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Moghalu v. United States

Court of Appeals of Columbia District

August 13, 2015

STANLEY MOGHALU, APPELLANT,
v.
UNITED STATES, APPELLEE

Argued May 19, 2015

Appeal from the Superior Court of the District of Columbia. (CF1-7932-12). (Hon. Patricia A. Broderick, Trial Judge).

Rahkel Bouchet for appellant.

James A. Ewing, Assistant United States Attorney, with whom Ronald C. Machen Jr., United States Attorney at the time the brief was filed, and Elizabeth Trosman and Suzanne Grealy Curt, Assistant United States Attorneys, were on the brief, for appellee.

Before FISHER and BLACKBURNE-RIGSBY, Associate Judges, and BELSON, Senior Judge.

OPINION

Page 924

Fisher, Associate Judge :

A Superior Court jury convicted appellant Stanley Moghalu of unlawful possession of a firearm (" UPF" ) and carrying a pistol without a license (" CPWL" ).[1] These convictions followed two mistrials on the same charges. For the first time, appellant now contends that his third trial was barred by the Double Jeopardy Clause. Because appellant failed to assert a double jeopardy bar prior to the third trial, he waived that defense. We therefore affirm.

I. Factual and Procedural History

Appellant was originally tried on one count of UPF and one count of CPWL. Because the jury indicated that it could not " return a unanimous verdict that would be anything other than forced," the court declared a mistrial at the request of defense counsel. After the case was reindicted,

Page 925

the government tried appellant for the UPF and CPWL counts, along with seven other conspiracy-related charges, in a multi-defendant prosecution. The jury in that second trial acquitted appellant of the seven additional charges but was unable to reach unanimous decisions on the UPF and CPWL charges. Over appellant's adamant objection, the trial court declined to give an anti-deadlock instruction and declared a mistrial on those two counts. After another retrial, a third jury convicted appellant of UPF and CPWL.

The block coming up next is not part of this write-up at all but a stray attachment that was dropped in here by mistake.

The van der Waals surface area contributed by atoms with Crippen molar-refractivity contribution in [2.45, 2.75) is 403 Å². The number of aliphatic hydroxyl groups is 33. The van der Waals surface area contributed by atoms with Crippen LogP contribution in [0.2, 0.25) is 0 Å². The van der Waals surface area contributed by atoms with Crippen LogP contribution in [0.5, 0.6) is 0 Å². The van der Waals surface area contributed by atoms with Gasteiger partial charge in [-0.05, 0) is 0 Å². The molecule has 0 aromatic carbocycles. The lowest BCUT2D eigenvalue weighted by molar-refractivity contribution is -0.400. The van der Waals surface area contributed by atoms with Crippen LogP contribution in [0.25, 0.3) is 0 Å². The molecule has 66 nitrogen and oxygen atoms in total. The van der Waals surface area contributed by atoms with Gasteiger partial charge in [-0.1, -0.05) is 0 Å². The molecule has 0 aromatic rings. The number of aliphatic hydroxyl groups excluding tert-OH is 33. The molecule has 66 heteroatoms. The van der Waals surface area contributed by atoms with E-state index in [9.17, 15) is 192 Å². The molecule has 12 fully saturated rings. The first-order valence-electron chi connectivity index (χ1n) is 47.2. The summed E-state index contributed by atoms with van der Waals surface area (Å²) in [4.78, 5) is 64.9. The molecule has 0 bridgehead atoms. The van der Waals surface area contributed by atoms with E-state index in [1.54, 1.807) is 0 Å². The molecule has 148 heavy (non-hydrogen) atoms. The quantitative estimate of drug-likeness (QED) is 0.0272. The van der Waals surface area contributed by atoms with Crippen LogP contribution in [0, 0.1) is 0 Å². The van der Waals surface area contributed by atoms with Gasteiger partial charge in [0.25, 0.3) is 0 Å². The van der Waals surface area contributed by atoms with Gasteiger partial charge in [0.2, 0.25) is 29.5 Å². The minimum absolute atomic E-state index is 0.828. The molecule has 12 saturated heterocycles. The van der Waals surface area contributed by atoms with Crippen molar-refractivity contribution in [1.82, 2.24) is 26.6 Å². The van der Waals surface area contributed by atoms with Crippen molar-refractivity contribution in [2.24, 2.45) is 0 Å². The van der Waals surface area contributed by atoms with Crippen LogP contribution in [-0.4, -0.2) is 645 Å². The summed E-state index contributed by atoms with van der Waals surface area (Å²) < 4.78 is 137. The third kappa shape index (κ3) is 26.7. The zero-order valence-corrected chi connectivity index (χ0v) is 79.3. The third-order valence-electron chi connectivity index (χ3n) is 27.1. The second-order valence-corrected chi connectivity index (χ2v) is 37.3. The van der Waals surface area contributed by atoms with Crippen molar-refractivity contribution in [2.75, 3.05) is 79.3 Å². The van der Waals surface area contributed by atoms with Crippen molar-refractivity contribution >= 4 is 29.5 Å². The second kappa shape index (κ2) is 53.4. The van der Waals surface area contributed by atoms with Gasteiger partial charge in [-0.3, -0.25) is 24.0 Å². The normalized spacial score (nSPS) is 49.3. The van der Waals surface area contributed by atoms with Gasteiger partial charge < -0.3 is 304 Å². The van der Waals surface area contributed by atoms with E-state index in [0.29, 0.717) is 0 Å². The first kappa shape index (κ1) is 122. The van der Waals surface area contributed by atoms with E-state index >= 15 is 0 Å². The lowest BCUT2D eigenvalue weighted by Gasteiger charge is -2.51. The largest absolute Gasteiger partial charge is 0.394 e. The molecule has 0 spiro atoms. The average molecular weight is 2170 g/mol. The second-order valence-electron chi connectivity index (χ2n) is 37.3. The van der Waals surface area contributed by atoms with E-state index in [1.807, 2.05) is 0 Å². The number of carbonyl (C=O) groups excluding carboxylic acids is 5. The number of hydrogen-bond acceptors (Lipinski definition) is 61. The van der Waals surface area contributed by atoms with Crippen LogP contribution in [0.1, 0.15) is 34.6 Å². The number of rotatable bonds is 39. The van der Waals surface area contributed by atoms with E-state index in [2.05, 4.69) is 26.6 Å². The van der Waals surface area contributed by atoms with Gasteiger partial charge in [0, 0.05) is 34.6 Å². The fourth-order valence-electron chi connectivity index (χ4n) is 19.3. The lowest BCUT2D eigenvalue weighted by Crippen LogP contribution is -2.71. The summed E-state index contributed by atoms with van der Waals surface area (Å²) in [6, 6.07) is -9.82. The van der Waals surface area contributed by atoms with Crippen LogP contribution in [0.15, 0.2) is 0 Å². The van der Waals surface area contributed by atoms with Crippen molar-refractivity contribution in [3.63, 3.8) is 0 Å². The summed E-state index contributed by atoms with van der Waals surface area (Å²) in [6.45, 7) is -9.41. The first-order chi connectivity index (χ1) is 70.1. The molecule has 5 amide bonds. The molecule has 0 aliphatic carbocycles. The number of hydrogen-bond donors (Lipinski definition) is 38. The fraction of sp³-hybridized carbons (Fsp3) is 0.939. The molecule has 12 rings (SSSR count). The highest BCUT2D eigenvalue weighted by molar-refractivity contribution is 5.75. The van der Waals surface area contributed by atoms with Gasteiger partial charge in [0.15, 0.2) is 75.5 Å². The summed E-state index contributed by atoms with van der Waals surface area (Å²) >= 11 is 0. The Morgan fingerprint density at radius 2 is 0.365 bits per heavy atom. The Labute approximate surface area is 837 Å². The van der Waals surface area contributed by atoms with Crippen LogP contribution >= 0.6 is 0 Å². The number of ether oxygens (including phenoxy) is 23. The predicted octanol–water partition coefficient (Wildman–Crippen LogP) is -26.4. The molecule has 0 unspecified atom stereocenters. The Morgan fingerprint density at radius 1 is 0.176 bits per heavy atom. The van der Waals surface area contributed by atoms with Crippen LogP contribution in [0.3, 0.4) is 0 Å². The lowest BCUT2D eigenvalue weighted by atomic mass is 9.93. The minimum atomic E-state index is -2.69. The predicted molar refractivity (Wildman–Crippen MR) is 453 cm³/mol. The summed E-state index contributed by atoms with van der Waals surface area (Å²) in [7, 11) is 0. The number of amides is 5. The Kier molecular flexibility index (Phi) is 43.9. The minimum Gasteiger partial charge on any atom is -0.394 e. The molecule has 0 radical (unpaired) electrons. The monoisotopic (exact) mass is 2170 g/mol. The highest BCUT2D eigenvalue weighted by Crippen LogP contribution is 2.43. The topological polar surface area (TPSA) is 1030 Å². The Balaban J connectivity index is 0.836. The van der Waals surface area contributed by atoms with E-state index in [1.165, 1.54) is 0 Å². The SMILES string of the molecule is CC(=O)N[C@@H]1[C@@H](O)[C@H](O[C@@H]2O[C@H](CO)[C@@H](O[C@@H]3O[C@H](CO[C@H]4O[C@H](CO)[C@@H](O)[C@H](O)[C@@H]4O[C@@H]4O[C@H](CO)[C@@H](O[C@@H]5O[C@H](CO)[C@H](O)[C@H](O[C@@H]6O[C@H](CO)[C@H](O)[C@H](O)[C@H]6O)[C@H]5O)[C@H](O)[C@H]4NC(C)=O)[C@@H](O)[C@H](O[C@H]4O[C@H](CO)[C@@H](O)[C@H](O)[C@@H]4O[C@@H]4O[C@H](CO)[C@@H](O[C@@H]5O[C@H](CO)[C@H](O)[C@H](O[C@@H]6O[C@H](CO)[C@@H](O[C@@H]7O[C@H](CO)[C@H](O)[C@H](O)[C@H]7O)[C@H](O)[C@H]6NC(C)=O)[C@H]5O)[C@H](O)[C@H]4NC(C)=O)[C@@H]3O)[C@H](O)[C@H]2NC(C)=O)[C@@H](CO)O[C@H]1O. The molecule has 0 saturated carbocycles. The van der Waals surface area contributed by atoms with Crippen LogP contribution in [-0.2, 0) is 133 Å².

II. Argument

Appellant contends that Judge Henry Greene, who presided over the second trial, abused his discretion by declaring a mistrial when there was no manifest necessity to do so. He therefore asserts that a third trial was barred by the Double Jeopardy Clause. See generally Arizona v. Washington, 434 U.S. 497, 505, 98 S.Ct. 824, 54 L.Ed.2d 717 (1978) (to avoid the constitutional prohibition of successive prosecutions, " [t]he prosecutor must demonstrate 'manifest necessity' for any mistrial declared over the objection of the defendant" ). Appellant concedes that he did not raise a double jeopardy defense prior to his third trial, over which Judge Broderick presided, but he ...


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